Uganda News

The judiciary has launched a shs1.2 billion medical insurance scheme for its employees.

According to Bigirimana, the action will aid in reducing the exorbitant cost of medical care for the judiciary

In a ceremony conducted in Kampala, the Judiciary announced the commencement of a group medical insurance for all employees.

On behalf of the Judiciary’s top administration, the launch was presided over by Permanent Secretary Pius Bigirimana, who was flanked by the Chief Registrar.
The scheme, which is the institution’s first of its sort, is estimated to cost Shs1.2 billion and is backed by Uganda’s government.

The medical insurance system, according to Bigirimana, will benefit all Judiciary workers in all categories deployed across Uganda.

“Medical insurance will be available to more than 2,300 Judiciary workers in the categories of justices, judges, registrars, magistrates, and administrative staff through Jubilee Insurance Company, UAP Old Mutual Insurance, and Prudential Assurance,” he stated.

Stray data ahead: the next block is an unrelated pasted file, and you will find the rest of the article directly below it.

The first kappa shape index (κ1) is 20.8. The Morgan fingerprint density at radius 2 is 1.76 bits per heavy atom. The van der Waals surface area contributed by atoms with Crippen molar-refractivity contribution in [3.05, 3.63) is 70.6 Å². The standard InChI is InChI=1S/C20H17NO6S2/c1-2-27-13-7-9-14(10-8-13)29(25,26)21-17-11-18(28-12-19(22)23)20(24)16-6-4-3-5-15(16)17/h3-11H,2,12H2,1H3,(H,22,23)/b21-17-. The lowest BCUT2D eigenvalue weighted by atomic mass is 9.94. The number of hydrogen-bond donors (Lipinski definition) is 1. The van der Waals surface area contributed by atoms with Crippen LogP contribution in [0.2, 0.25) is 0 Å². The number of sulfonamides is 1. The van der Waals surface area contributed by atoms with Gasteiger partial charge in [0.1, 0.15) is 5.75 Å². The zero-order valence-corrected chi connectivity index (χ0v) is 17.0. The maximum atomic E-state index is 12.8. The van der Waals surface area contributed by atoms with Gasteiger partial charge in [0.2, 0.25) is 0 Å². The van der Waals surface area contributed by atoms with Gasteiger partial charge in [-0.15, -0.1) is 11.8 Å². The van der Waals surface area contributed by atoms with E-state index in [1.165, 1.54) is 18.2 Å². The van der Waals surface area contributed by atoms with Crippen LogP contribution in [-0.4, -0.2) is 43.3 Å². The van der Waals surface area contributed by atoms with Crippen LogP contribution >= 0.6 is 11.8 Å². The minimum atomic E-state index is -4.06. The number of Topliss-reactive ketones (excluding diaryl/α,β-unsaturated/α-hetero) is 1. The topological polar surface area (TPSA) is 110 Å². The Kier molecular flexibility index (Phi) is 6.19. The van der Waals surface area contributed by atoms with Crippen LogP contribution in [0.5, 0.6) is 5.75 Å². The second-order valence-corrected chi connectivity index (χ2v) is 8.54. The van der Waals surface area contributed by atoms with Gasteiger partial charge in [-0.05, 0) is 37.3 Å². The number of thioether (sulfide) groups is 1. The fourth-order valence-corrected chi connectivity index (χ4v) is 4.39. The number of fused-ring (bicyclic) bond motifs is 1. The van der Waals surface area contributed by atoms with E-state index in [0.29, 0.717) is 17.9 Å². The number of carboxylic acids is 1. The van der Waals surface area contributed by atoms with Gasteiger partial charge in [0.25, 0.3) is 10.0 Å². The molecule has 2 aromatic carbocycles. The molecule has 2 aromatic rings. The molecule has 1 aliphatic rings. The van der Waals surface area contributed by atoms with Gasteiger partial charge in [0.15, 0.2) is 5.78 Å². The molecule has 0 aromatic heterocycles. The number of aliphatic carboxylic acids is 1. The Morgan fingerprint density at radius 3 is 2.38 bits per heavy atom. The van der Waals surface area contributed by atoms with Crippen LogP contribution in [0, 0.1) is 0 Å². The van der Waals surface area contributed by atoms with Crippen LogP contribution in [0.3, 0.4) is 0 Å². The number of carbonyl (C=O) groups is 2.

According to Bigirimana, the action will aid in reducing the exorbitant cost of medical care for the judiciary.

Because of the nature of their employment and the current high cost of accessing medical care, the Judiciary Chief Registrar, Sarah Langa Siu, said management was forced to develop the medical insurance policy to react to employee health needs.

“We are all aware that medical services are not inexpensive, and many of us rely on our incomes to meet our medical demands. “This insurance system is here to relieve us of that burden,” Langa explained.

Medical insurance companies applauded the Judiciary for being one of the few government institutions to take a “bold step” in ensuring the health of its employees at the event.

Dr. Miriam Mutero, speaking on behalf of UAP Old Mutual Insurance, said the company is committed to providing excellent service to ensure the scheme’s success.

“This is a rare instance of a government entity taking this move. This is a promising start. We look forward to working with the judges in the future,” Mutero said.

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